lost and found
Have you ever wondered what happens to that set of keys or the cellphone you accidentally left behind in the little bin at airport security checkpoints?
“But this being Yankees-Red Sox, I started razzing him. I told him he wasn’t getting it so easily. I was playing with him, a lot,” Manhattan restaurant owner Luigi Militello said.
The agency warned not to provide credit card information to third-party websites that solicit unofficial lost property reports.
For the handful of New York transit officials who dutifully collect and catalog more than 50,000 items a year lost on commuter trains, subways and buses, the monotonous flood of wallets, handbags, eyeglasses and smartphones is occasionally broken by tales of some of the crazier things left behind.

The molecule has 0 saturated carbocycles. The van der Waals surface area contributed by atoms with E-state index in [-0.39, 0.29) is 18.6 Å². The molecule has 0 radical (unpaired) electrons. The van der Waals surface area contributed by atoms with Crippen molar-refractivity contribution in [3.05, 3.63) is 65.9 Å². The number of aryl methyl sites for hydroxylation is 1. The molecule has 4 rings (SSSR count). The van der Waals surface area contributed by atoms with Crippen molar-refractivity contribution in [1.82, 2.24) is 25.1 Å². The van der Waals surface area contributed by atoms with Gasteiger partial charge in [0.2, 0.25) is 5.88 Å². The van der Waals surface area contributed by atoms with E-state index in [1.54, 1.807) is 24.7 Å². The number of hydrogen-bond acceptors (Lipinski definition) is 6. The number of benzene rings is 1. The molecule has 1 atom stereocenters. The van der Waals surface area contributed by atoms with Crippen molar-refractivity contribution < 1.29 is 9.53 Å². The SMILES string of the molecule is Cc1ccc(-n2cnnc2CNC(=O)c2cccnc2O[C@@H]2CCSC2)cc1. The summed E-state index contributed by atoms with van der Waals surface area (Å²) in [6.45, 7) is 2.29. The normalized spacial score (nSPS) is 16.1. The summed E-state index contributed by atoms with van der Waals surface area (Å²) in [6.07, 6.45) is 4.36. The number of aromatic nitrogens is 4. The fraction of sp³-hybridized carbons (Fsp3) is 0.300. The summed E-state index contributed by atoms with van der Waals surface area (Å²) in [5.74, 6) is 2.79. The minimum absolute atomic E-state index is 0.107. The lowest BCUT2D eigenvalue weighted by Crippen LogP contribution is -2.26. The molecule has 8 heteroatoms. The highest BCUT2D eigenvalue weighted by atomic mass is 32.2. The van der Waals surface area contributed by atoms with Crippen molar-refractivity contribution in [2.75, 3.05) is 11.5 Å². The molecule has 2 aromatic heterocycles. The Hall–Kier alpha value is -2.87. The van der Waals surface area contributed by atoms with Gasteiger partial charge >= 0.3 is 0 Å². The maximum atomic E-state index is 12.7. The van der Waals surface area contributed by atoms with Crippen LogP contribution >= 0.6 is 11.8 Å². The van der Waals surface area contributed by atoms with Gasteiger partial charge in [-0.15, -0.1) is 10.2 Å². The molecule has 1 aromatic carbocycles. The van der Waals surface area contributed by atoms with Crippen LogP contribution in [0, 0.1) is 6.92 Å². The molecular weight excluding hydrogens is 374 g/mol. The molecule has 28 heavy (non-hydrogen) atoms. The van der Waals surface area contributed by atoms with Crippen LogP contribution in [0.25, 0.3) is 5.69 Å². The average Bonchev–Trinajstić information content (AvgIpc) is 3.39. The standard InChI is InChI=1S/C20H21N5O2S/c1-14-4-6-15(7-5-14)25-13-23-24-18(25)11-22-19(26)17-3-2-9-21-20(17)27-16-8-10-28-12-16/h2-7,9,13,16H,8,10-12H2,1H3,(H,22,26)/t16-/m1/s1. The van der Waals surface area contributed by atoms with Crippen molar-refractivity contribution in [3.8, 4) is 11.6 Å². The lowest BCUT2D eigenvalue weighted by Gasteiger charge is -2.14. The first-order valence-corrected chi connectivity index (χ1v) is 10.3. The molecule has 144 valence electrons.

Of the customers who submit inquiries — about 1,500 a month — looking for lost items, 63 percent are recovered, the MTA said.
As the idiom goes, “One man’s trash is another man’s treasure.”